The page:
That 10 year goal I set around three years ago was to become a full-time Product Coach. It’s still largely the same goal now but has become more specific over that time — the timeframe has come forward too! So rather than do this on your own, I’d encourage you to find someone who can help. Someone who is empathetic, practical and who challenges you to think big! Begin with the end in mind.

I’ve been following a psychologist Benjamin Hardy, PhD online for a few years now. I think he was recommended to me here on Medium. I’ve read his blog posts and his book and taken some of his online courses. I actually consider him a coach of mine, even though we’ve never met. The reason I mention Ben is that he believes (no, insists) we are continually shaping our personalities into our desired future self and that our current personality got us to where we are but is not going to get us to where we want to be. Because we can only see what our personality is like right now and what it enables us to do today, we think far too small about the future goals we can achieve when our personality has developed and improved further. His book is Personality Isn’t Permanent which I highly recommend.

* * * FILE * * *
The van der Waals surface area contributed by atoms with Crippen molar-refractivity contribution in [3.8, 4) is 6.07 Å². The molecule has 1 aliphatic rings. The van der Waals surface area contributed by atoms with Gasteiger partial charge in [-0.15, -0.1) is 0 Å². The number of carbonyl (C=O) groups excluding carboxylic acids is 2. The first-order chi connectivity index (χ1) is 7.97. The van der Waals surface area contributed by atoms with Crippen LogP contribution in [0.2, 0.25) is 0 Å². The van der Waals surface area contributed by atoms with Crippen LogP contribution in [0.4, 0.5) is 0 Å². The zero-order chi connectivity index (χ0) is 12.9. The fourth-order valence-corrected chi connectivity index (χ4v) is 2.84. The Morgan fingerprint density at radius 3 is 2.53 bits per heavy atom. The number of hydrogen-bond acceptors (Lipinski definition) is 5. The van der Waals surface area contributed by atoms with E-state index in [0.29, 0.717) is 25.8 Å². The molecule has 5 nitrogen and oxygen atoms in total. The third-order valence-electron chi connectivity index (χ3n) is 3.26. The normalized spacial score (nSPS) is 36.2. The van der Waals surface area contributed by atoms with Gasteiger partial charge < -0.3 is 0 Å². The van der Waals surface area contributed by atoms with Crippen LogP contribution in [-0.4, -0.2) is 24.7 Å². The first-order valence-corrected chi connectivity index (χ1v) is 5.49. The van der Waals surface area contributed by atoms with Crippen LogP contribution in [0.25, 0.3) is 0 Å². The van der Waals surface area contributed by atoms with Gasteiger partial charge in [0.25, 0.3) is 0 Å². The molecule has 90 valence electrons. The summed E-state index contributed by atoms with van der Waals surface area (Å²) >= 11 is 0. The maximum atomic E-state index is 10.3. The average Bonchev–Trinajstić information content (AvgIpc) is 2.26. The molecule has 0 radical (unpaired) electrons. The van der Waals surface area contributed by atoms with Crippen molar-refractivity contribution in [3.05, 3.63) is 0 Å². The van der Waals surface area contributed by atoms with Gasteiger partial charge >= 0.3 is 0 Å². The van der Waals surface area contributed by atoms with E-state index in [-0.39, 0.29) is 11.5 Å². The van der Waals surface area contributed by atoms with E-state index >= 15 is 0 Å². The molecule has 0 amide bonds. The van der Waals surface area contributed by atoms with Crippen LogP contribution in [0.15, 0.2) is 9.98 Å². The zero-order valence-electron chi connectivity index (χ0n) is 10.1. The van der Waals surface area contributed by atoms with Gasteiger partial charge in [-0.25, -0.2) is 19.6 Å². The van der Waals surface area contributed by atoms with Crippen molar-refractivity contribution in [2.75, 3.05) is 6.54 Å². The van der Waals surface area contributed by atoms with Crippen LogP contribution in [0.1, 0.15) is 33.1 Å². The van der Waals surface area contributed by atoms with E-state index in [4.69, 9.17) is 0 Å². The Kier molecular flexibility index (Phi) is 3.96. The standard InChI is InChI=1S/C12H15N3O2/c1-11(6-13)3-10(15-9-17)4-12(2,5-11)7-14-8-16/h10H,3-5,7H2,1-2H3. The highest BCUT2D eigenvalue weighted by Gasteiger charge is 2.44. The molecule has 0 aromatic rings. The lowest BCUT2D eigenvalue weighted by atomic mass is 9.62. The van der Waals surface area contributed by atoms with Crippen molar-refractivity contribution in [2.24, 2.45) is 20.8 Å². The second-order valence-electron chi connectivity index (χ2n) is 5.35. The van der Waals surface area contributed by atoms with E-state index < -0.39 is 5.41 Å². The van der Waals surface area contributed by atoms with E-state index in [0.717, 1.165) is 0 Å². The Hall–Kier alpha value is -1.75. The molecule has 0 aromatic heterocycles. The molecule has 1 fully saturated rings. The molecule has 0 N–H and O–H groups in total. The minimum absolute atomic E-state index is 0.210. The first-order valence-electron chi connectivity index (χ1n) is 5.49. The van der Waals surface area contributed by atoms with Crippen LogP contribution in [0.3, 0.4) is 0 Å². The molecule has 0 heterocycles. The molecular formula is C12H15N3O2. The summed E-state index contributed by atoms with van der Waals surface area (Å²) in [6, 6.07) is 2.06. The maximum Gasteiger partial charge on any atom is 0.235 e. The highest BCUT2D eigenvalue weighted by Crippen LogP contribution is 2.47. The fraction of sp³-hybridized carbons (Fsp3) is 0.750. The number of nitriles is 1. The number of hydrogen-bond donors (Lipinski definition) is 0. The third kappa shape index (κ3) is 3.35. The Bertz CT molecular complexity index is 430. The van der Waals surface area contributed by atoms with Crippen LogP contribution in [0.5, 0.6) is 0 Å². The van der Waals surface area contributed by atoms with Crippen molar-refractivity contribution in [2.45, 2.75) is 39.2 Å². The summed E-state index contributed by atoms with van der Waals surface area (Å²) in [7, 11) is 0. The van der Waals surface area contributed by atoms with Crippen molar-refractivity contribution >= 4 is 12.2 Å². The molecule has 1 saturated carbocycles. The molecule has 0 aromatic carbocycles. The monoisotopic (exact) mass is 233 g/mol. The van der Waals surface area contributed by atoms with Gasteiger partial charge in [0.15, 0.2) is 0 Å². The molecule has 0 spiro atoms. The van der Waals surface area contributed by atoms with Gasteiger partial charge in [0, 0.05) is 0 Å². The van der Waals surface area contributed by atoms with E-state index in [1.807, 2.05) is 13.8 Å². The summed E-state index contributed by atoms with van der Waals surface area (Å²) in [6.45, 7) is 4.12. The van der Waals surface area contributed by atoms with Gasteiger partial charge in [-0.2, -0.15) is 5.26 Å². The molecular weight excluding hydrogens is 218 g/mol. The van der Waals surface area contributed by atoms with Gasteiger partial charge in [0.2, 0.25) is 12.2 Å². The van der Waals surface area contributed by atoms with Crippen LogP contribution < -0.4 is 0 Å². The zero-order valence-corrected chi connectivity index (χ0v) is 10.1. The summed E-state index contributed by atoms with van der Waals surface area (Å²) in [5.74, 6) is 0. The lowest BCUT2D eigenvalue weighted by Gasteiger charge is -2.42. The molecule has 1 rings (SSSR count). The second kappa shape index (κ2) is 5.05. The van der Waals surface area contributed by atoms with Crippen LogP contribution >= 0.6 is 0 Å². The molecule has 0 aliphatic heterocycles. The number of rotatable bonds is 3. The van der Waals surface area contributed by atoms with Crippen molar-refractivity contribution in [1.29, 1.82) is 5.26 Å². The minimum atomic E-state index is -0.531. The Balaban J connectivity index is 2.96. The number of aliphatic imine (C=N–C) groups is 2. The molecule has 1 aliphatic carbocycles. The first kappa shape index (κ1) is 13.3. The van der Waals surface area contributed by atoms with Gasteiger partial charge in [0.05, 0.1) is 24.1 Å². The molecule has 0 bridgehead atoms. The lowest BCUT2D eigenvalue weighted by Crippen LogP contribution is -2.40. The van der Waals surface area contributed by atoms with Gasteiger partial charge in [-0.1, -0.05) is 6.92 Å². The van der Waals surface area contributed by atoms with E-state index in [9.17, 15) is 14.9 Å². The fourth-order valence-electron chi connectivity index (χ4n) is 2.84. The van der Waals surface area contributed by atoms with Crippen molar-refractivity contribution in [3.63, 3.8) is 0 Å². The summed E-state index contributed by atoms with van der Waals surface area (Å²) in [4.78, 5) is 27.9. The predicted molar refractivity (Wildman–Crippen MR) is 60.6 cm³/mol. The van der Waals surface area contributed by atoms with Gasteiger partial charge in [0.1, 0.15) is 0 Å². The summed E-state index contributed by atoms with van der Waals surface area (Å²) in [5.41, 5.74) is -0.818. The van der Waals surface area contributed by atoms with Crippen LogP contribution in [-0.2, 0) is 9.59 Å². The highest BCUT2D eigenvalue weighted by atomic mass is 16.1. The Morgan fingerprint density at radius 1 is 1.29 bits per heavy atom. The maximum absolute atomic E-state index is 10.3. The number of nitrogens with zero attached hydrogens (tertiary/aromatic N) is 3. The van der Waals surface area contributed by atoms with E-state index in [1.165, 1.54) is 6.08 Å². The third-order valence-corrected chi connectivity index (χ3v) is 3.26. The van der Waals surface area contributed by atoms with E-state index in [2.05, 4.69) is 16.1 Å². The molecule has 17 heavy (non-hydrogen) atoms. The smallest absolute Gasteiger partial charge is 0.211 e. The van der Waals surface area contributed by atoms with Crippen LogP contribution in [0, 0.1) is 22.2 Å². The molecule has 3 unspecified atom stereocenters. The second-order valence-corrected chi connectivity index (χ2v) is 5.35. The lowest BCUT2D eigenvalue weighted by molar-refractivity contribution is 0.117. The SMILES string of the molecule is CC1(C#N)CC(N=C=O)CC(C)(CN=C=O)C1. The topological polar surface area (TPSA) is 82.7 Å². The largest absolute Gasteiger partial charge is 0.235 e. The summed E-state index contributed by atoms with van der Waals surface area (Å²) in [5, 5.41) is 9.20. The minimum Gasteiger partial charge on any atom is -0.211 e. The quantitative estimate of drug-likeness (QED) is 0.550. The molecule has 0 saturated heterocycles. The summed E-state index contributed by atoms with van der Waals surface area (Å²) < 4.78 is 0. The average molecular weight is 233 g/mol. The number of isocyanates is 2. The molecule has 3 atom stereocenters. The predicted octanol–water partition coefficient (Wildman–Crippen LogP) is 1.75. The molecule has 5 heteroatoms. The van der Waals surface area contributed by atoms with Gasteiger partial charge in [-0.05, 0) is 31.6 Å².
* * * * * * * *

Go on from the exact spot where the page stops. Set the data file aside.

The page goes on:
So for me the combination of help from a career coach and more recently a psychologist took that dreaded 5-10 year goal from something pretty vague I’d created on my own to something far more specific with help from others.

Tip #3 — Start journaling

Another thing I learnt from my (virtual) psychologist coach Ben was the power of journaling towards your goals. Since then I’ve been keeping a journal almost every day. Rather than thinking about my goals every so often I started thinking about them every single day. At the front of my journal are my goals, with my 10 year one right at the top. Each night one of the last things I do is set small goals aligned with the big ones so that every day I’m doing a few things that’ll get me closer. These small things are usually not urgent, but they are important. Urgent things typically get in the way of us achieving what’s really important. I get up around 6am each day and try to smash out something important toward my goals before the chaos of the day begins. By the time most people are either waking up or bored of aimlessly scrolling through social media I’m closer to achieving something that really matters to me. What’s interesting is that I’m more focused throughout the day too. More determined. You make or break your day before 8am!


I hope this story has made you think even just a little bit more about what your long-term goals are and whether you’re heading towards your own hopes and dreams for yourself or just following what others have done before you. Fulfillment in life comes from achieving the things we want to achieve which truly help ourselves, help those closest to us, and help those we serve. It doesn't come from achieving what others think we should. While it’s good to get help in setting that bigger long-term goal, we need to own it and truly believe in it ourselves or it won’t come true.